While skis like this got a generation of telemarkers deep into the backcountry, they are not good for hunting. I used a pair of army surplus skis of this design when I first started backcountry skiing. Kirk Douglas fought the Nazis on skis like this, but they don’t work for bushwhacking after grouse. All of these classic setups are too long, too skinny, and too cambered. High camber is especially to be avoided in a hunting ski.
My Ski Hunting Setup
My skis are marketed as resort downhill skis for girls. They’re the Goldilocks ski for hunting and I bought them new on closeout for $150. I’m 185 cm tall (6’1”) and these skis are 160 cm, right to my sternum. At 98mm wide in the middle, they are just wider than my foot. Beyond providing floatation, this width gives a stable shooting platform without my feet interfering with each other. I have full-length, full-width climbing skins on the bases. Full size skins are like 4WD with chains; enough grip to climb any terrain. You can’t hunt on skis without these full-size climbing skins.
Regarding camber, I made a hunting setup with skis I picked up used from an Alaskan heli ski company. They are marketed as extreme steep and deep skis for petite women or kids. They feature a reverse camber. If you look closely, you’ll notice this upside-down camber resembles tank tracks, and that’s no mistake. This ski can tackle rough terrain, clobber brush, and can turn in place.
Ski Boots and Bindings for Upland Hunting
Bindings and boots are important, too. The ideal boot and binding setup for backcountry hunting is a “tech toe” or “pin tech” binding paired to a lightweight ski mountaineering boot. These composite and plastic boots look like resort downhill boots, but the ankle is free to move fore and aft, allowing you to easily glide deep into the wilderness. Additionally, a boot that connects to a completely free toe is critical. This free-pivot “tech toe” binding is what gives a hunter a long smooth stride to float over the snow.
Scott still uses the universal strap binding from his Glidelite skin-skis. This allows him to use the insulated winter hiking boots he already owns instead of buying expensive alpine touring boots. He loses some striding ability and side hilling stability with this method, but he can still keep up with his GSP.
Other examples of bindings that could work for hunting but are less effective than tech toes include NNN-BC, 75mm 3-pin telemark, cable telemark, and freeride alpine touring. If this is what you have already and you want to try hunting with them, then go for it. But, consider upgrading in the future.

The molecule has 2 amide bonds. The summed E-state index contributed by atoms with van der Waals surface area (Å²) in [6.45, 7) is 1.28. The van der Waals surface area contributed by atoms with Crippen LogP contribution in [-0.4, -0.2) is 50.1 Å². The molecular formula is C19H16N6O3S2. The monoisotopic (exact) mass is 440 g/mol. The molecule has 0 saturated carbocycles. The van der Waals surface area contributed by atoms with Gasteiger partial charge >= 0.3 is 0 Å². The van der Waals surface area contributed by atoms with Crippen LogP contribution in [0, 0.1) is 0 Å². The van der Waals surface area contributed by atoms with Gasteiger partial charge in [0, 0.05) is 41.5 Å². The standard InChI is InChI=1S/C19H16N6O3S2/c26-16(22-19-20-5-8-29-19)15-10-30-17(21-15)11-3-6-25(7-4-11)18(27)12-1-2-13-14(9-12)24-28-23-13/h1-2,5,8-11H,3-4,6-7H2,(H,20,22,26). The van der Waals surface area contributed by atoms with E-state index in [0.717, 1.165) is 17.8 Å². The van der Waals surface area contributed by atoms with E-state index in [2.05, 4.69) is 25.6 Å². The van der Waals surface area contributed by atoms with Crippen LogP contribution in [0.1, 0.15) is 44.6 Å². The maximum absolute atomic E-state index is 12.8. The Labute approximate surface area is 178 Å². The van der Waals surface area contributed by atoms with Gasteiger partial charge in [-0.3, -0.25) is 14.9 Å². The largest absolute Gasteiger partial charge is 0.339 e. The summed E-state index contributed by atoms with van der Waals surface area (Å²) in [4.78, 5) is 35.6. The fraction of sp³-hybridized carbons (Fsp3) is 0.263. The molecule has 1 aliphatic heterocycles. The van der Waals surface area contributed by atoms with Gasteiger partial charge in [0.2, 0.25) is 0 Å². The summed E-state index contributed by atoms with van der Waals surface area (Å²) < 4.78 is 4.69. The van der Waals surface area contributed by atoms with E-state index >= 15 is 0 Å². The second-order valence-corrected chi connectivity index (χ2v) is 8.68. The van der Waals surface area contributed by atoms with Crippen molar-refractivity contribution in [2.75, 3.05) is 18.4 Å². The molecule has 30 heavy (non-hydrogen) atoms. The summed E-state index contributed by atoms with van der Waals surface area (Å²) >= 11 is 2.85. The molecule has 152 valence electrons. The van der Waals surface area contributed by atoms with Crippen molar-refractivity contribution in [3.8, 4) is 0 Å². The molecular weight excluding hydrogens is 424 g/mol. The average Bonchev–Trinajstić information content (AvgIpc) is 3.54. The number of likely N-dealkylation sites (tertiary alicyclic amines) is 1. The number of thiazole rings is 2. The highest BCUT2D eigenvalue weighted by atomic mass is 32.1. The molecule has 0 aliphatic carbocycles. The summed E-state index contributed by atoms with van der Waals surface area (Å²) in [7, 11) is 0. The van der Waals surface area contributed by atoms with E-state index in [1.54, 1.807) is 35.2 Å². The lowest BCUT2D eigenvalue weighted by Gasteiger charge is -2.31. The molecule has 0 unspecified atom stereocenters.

The Perfect Backcountry Ski Upland Hunt Setup
To sum up, after three years of trial and error, I think the perfect recipe for a hunting ski setup is:
- Ski length that reaches hunter’s sternum
- Ski width is wider than your ski boot
- Construction is stiff like a resort downhill ski
- Full length metal edges
- Full-length, full-width climbing skins
- Mounted with Dynafit-style free pivot bindings
Hunting skis following these guidelines occupy a special spot in my varied quiver of ski gear. Through our long eight month bird season in Alaska, my wife, hunting buddies, and I cover a lot of miles on our dialed custom ski gear.
Peter Wadsworth spent the first half of his life in New England, mostly racing small sailboats and working for tech engineering companies. For the second half of his life he moved to Alaska. He is passionate about moving through the mountains to hunt or ski powder, or both. He's not sure yet what he'll do in the third half of his life. Follow him on Instagram @phwadsworth
There’s a single glaring omission in the article. Avalanche safety gear.
Also, there’s a good bit of controversy in the BC Ski Community on taking dogs into the back country because of the additional avalanche risk that opens up.
Would be really good to see that addressed before proposing hunting via BC ski’s.
I appreciate that call out Evan. Sometimes a gear article is just a gear article though. There are tons of safety, skill, and knowledge issues associated with hunting, especially hunting on skis in wilderness, and I’d love to cover those issues. But, my assignment from Project Upland was to talk about gear, so I stuck to the assignment.
I am on the Board of Directors of the AK Avalanche School. I’m a member of the American Avalanche Association and I have contributed to their publications. I also volunteer teach avalanche awareness classes for my local hunting groups. Perhaps you could convince Project Upland to hire me to write about avalanche safety while winter hunting? I’d be really excited to write that article!
Great article! I m only have about 3 weeks of snowy hunting conditions in December before grouse closes, but it’s also my favourite 3 weeks with all the swamps frozen up. Snowshoes often turn to giant ice blocks in those last 3 weeks, I will use your recommendations when hunting for deals this spring. The other option I considered was split boards.